The Foley artist on a film crew is the person who creates and records many of the sound effects, (these days many often associate the Foley artist with the job of capturing the natural/everyday sounds leaving the role of special (audio) effects to the Sound designer. Foley artists, sound designers, editors, and supervisors are highly specialized and are essential for producing a professional-sounding soundtrack suitable for distribution and exhibition.
Sound effects are rarely recorded at the same time as dialogue and action, since the sound mix is so difficult to balance; the Foley artist listens to the dialogue track for the (usually quite faint) sounds of, for instance, footsteps, a door slam, etc. and records them onto a new track (the Foley track) in synch with the action onscreen. Other sound effects are drawn from recorded libraries, but many directors prefer the direct involvement of the Foley artist.
The Foley artist also adds sounds that may not exist at all on the original track: for instance, thumping watermelons or cracking bamboo to create the sounds of a fight. Many Foley artists take pride in constructing their own sound effects apparatus, frequently using simple, common materials. Some "making-of" features show Foley artists at work. The contrast between the action on the screen and the down-home effects is striking.
The name comes from one of the original and well-known Hollywood practitioners of this art, Jack Foley, who got his start in the film business as a stand-in and screenwriter during the silent era and later helped Universal make the transition to sound. As the name is related to the person, a capital 'F' should be used.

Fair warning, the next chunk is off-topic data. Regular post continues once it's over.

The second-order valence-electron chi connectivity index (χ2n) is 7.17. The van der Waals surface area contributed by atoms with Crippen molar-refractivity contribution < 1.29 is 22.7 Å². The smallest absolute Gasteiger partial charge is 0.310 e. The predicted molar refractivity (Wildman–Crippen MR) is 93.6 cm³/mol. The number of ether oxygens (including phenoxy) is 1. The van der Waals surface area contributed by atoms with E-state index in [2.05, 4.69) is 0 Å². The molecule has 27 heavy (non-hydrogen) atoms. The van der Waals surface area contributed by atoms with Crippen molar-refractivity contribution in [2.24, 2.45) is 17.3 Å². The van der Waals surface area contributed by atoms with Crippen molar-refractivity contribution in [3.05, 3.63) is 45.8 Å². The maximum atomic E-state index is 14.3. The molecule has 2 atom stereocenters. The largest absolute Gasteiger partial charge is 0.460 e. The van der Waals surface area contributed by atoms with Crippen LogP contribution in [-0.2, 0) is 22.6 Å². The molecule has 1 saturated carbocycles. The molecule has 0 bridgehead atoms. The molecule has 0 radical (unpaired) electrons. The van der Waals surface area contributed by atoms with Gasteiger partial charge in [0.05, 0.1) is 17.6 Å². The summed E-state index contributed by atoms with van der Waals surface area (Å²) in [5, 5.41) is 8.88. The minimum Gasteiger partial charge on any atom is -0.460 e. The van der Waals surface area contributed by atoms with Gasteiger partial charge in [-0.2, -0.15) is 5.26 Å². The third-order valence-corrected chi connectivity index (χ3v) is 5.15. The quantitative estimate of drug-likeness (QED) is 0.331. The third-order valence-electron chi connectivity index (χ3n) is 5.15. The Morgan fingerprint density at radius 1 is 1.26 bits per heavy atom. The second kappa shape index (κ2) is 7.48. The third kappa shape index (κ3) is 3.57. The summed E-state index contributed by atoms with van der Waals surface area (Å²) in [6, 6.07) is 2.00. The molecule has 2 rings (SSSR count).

Movies are full of sound and fury, and often the sound is just as much pretend as the fury. The ones who create the fake sounds are called foley artists. They’re named for Jack Foley, who gets credit for inventing the craft in the early days of sound. “The first function of the foley artist is to re-create sound effects that are directly related to human response or human physical action,” says foley artist Gary Boggess, “like walking, falling, or even kissing. The second function is to replace the [sounds created by] body gestures and movements. These are usually done by rubbing cloth. The third role is to create any sound effects for when a character is holding a prop. This would include things like picking up or setting things down, putting on or taking off a hat, or fumbling with a phone.” Any other sound, like the squeal of a tire or the ring of a bell, is usually pulled from a sound-effects library. “A bell is a bell is a bell,” says Boggess. “A foley artist doesn’t do that. A gun would not be a foley effect, because guns, once they’re triggered, all basically sound the same.” The art of foley lies in providing the walking and cloth sounds in a film. That’s because these are the most common things that characters do in a film. According to Boggess, adding these sounds can add a lot to a character and to a scene. “I’ve compared foley I’ve produced with the sound from the set,” he says, “and it’s amazing how much better the foley sounds. It’s more dramatic, and it helps you focus on the scene better than the actual sound of that scene could.” Boggess has enjoyed working on a wide variety of films, from “Batman and Robin” to “Puppet Master IV.” He encourages others to become foley artists, too. Anyone who wants to become a foley artist, however, should know how to approach the job. “You have to have a more musical approach to sound effects,” Boggess says. “Sound effects in film today are another kind of music.”